Baltimore County publishes open budget tool in transparency push

Baltimore County officials on Monday published an interactive budget platform online, where anyone can view information about the county’s budget.

In an emailed statement, Baltimore County Executive Johnny Olszewski Jr. said, “The open budget platform provides an unprecedented level of transparency to Baltimore County’s budget process.”

The online tool allows users to search for specific programs, services or departments, and is also broken down between the adopted revenue budget, the adopted operating budget and the adopted capital budget.

Baltimore County has an operating budget of over $3.7 billion and a capital budget of more than $920 million. The tool allows users to look at the current budget to see how funds are allocated by department. For example, a user can click on the operating budget, and see that over $2 billion, the largest piece of the pie, goes toward education.

Then clicking on education, a user can see most of the money is going toward Baltimore County Public Schools, with just over $261 million going to the Community College of Baltimore County.

And, clicking on Baltimore County Public Schools, a user can see some of the biggest expenses are instructional salaries and wages, fixed contractual services, special education and mid-level administration.

Officials described the current platform as a “first phase.” By the fall, the platform will be updated to include previous adopted budgets, and will have the ability to track actual spending compared to total appropriated funding.

But, said Dori Henry, a spokeswoman for Baltimore County, there are some departments the platform will not be able to track — including education.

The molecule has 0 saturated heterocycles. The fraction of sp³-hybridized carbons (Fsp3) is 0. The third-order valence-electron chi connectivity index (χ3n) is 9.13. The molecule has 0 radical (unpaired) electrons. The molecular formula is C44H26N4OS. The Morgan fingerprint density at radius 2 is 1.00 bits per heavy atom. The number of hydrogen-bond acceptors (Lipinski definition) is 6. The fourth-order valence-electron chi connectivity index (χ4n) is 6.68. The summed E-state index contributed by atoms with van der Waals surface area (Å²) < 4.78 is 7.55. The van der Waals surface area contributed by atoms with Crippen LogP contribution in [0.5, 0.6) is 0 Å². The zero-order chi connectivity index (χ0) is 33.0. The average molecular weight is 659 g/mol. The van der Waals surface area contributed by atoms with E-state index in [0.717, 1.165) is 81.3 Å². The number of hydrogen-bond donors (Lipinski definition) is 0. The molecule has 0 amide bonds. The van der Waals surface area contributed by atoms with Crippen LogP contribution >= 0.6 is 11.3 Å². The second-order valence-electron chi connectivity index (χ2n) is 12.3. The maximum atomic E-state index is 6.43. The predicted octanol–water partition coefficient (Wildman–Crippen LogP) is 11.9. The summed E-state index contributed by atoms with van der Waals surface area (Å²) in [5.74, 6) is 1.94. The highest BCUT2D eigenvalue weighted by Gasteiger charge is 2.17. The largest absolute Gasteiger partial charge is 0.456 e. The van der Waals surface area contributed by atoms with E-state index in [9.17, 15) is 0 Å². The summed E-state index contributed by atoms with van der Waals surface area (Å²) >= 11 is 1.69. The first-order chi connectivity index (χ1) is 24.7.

“We won’t have actual spending data for some systems,” Henry said, because they’re operated separately from the main county government operations. She said it was possible there would be a way to wrap the school system’s spending data into the platform, but was not aware of any conversations regarding that possibility yet.

The county is also working to develop an open data portal, which will include a variety of county data. Henry said one of the most-requested datasets, and what would likely be the first dataset published, would be crime statistics for the county.

“We’ll be looking at what data sets there are that are most commonly requested … and hoping to make them as accessible as possible,” Henry said.

She said another “hot topic” that could be featured in the portal would be Animal Services incidents.

Henry said the same vendor that developed the open budget platform is working on the data portal.

Neither the open budget platform or the yet-to-come data portal represent the Olszewski administration’s first foray into data visualization and open government practices.

In April, before the county voted on a budget, the administration published an online “Balancing Act” that allowed visitors to adjust taxes and expenditures to overcome the county’s budget deficit.

cboteler@baltsun.com

twitter.com/codyboteler

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